Thursday, Oct. 2, 2008

Hip-Hop Granny

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Angela Pusateri, 79, maybe unconventional, but according to her 13-year-old granddaughter, Jenna, “She really is a cool grandmother.” Pusateri, who lives in Hallandale Beach, Fla., is a rapper—and even has a new CD, Who’s Your Granny? When performing live, she wears a hockey jersey, jewelry, sunglasses and baseball cap. Sample rap: “I can bring the noise better than P-Diddy/ I am older and wiser, I ain’t a disguiser/ I am condo-commando in a high-riser/ Who’s your granny?” Also, “Move over, Trick-Daddy, ‘cause this is my town/ I gotta shuffleboard posse and we’re known to get down.” In September, granddaughter Jenna did concede to the South Florida Sun-Sentinel, “Sometimes it’s embarrassing.”

Latest Religious Messages
In August, Birmingham Cathedral announced plans to open a series of wine bars in London. According to an official, it’s one of the “alternative ways” of engaging people who otherwise wouldn’t attend church.

The new church curate in Dursley, Gloucestershire, is Rev. Skye Denno, 29, a mother of two who sometimes dresses in biker boots, hot pants and a dog collar, often while listening to the Sex Pistols. “I don’t do it to be difficult,” she said. “I think it makes me more approachable.”

The Continuing Crisis
The Nebraska Legislature’s new safe-haven law allows for unwanted children to be dropped off anonymously at hospitals to discourage abortions and neglect by unfit parents. However, unlike similar laws in other states, Nebraska’s law applies not just to infants, but all minors. In September, the first two non-infants were abandoned, as relatives dropped off 11- and 15-year-old boys. Critics say the law could apply to anyone under the age 19.

In August, the U.S. Department of Transportation unveiled new rules for train and bus drivers who return to work after drug-use suspensions. First, they must undergo a strip search to detect devices for cheating. If no devices are found, they are allowed to get dressed, but a monitor must “directly watch the urine as it goes from the employee’s body into the collection container.” Several unions have challenged the rule in court.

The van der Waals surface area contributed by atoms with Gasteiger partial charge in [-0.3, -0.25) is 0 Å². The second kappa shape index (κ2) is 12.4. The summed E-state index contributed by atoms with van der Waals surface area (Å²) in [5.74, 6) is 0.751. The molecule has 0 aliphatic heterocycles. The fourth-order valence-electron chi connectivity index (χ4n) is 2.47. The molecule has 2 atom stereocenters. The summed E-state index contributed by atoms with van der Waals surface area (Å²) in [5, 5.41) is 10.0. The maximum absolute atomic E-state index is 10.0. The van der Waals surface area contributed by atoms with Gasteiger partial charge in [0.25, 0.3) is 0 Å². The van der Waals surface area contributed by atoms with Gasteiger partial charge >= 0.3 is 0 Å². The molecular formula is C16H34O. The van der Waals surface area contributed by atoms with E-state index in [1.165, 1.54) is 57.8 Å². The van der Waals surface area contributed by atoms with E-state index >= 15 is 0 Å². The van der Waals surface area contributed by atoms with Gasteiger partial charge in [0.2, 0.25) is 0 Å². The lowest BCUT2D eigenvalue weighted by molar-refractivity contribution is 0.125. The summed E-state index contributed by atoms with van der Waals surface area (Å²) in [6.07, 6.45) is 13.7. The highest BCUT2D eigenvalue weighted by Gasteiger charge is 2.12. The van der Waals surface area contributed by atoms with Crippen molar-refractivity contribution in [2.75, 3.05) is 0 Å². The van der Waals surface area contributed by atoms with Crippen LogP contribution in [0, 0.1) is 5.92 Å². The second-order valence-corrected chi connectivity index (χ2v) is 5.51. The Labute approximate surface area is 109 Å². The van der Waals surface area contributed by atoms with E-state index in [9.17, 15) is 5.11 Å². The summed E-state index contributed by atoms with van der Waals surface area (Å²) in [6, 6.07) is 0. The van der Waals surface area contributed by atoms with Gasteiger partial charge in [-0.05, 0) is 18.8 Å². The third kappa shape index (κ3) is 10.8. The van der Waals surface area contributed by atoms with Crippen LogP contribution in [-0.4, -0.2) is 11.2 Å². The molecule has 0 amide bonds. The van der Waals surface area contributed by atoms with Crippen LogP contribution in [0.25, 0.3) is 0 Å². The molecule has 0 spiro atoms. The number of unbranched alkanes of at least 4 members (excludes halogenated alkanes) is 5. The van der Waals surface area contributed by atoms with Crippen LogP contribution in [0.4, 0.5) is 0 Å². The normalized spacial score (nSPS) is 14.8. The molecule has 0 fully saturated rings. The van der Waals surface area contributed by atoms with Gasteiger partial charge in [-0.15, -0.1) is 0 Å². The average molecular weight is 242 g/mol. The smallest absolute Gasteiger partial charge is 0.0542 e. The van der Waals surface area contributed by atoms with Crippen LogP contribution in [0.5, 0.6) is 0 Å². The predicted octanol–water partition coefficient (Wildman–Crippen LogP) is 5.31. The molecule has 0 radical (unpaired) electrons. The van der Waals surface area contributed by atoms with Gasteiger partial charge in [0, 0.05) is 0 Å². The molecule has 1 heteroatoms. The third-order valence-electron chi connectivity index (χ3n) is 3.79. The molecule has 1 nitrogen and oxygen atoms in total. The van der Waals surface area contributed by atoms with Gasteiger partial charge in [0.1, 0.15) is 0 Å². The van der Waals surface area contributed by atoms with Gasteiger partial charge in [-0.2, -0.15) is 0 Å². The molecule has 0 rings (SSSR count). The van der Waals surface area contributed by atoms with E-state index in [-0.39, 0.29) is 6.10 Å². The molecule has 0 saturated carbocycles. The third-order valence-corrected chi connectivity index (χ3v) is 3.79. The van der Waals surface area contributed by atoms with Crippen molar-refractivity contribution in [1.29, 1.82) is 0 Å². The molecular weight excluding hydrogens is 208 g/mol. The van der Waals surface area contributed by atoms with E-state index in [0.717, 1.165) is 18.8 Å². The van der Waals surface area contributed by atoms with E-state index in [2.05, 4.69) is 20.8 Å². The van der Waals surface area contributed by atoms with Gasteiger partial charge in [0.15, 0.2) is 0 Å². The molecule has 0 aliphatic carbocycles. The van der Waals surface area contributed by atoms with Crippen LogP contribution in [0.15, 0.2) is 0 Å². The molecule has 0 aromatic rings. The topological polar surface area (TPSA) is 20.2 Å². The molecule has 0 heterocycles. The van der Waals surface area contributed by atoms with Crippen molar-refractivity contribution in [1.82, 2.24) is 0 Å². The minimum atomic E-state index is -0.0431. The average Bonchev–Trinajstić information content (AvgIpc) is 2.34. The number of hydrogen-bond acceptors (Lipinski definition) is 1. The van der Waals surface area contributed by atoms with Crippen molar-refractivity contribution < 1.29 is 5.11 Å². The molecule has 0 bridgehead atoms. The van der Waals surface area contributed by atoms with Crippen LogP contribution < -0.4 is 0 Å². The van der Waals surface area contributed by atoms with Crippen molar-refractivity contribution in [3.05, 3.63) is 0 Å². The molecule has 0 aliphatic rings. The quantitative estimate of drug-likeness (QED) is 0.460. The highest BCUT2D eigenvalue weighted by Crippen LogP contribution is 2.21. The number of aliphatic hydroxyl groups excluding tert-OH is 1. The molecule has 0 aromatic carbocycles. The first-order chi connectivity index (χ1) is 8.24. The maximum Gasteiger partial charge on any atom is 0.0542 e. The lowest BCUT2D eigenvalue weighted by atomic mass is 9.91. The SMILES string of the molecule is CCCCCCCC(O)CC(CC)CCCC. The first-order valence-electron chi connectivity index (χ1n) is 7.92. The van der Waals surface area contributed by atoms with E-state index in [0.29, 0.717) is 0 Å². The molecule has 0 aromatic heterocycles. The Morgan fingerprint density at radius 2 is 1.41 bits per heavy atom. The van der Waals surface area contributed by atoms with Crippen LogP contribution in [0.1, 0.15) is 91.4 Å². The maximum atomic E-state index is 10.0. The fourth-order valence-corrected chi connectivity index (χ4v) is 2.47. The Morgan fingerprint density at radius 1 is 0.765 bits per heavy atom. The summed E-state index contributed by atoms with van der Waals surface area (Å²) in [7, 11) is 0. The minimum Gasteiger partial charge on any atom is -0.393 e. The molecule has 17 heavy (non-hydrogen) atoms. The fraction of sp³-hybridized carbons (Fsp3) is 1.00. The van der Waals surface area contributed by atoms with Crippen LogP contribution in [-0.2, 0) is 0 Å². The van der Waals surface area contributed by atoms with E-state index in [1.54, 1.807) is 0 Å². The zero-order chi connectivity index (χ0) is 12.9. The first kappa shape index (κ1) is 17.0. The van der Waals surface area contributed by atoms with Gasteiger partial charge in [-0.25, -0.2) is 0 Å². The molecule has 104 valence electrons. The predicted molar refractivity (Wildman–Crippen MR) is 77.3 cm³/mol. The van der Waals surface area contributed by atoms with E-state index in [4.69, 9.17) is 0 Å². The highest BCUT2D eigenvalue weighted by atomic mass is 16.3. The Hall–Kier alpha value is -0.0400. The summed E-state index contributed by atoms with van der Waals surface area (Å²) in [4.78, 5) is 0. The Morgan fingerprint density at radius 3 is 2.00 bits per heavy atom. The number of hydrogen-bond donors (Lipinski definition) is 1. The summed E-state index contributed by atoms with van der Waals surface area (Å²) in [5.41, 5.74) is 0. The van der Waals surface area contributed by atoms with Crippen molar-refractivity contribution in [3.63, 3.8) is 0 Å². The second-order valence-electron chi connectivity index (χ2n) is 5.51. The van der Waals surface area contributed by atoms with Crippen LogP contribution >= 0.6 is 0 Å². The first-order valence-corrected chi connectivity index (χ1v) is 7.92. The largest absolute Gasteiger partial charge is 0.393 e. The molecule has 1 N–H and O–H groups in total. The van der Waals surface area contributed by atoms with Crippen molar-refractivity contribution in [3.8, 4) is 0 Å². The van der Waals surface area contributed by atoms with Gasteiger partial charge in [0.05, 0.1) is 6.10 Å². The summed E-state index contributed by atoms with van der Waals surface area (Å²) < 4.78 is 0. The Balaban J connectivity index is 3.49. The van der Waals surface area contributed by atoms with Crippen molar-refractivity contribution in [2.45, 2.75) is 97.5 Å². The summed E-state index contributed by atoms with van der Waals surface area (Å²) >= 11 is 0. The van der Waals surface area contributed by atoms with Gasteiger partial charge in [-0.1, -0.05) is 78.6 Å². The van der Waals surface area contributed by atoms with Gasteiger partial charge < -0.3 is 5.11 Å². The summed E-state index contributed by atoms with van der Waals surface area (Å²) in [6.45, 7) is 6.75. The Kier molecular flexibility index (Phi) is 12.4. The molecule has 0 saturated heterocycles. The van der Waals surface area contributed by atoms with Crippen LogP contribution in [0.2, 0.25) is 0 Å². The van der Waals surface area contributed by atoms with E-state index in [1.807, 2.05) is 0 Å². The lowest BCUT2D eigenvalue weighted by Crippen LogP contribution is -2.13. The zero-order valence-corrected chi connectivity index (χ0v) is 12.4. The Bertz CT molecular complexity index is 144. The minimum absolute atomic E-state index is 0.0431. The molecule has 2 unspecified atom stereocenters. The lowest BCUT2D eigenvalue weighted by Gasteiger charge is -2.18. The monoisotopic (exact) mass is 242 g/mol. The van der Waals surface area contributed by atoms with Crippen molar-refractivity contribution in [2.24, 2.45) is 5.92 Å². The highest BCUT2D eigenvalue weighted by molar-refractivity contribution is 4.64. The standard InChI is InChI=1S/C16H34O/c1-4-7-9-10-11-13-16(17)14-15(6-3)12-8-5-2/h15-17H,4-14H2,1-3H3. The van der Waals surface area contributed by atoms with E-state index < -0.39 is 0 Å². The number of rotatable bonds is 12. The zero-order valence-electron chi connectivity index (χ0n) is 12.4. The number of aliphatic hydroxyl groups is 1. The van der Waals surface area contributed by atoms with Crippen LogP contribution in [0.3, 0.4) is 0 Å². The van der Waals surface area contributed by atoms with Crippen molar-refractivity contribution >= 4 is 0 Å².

In July, Abbie Hawkins, 19, a hotel receptionist in Norwich, England, said she found a baby bat nestled inside the padded bra she had been wearing for several hours. “When I was driving to work, I felt a slight vibration, but I thought it was just my mobile phone in my jacket pocket,” she told the Daily Telegraph. Hawkins had fetched the bra off of a clothesline that morning, where it had been hanging overnight. First reaction: “I thought how mean I was for disturbing it.”

The Weirdo-American Community
In August, Christopher Sullivan, 43, was arrested in Oshkosh, Wis., for allegedly sending neighbors threatening packages, including a Polaroid photo of three naked Barbie dolls with their heads cut off.

Least Competent Criminals
According to police in Somerville, Mass., Michael Mahoney, 25, gave his phone number to his rape victim, believing that he had charmed her into wanting to see him again. Police quickly arrested Mahoney in July at home, where he lives with his parents.

In July, convicted sexual molester Donald Fox, 62, of Frederick, Md., challenged his 40-year prison sentence. The appeals court agreed that it was wrong— and gave him an 80-year sentence.

Undignified Deaths
In July, a 21-year-old man fishing off Jones Beach on New York’s Long Island was killed when he yanked his line back too quickly, propelling his 3-ounce lead sinker out of the water and into his head, where it penetrated his brain.

In August, a 32-year-old man lounging beside a pool in Leland, N.C., was killed when a burst of wind dislodged a canopy umbrella, thrusting the tip into his skull.

A 79-year-old motorist watching a crane lift a steeple onto a new church in Oklahoma City in July was killed when the crane toppled over and crushed his car.

2008 Chuck Shepherd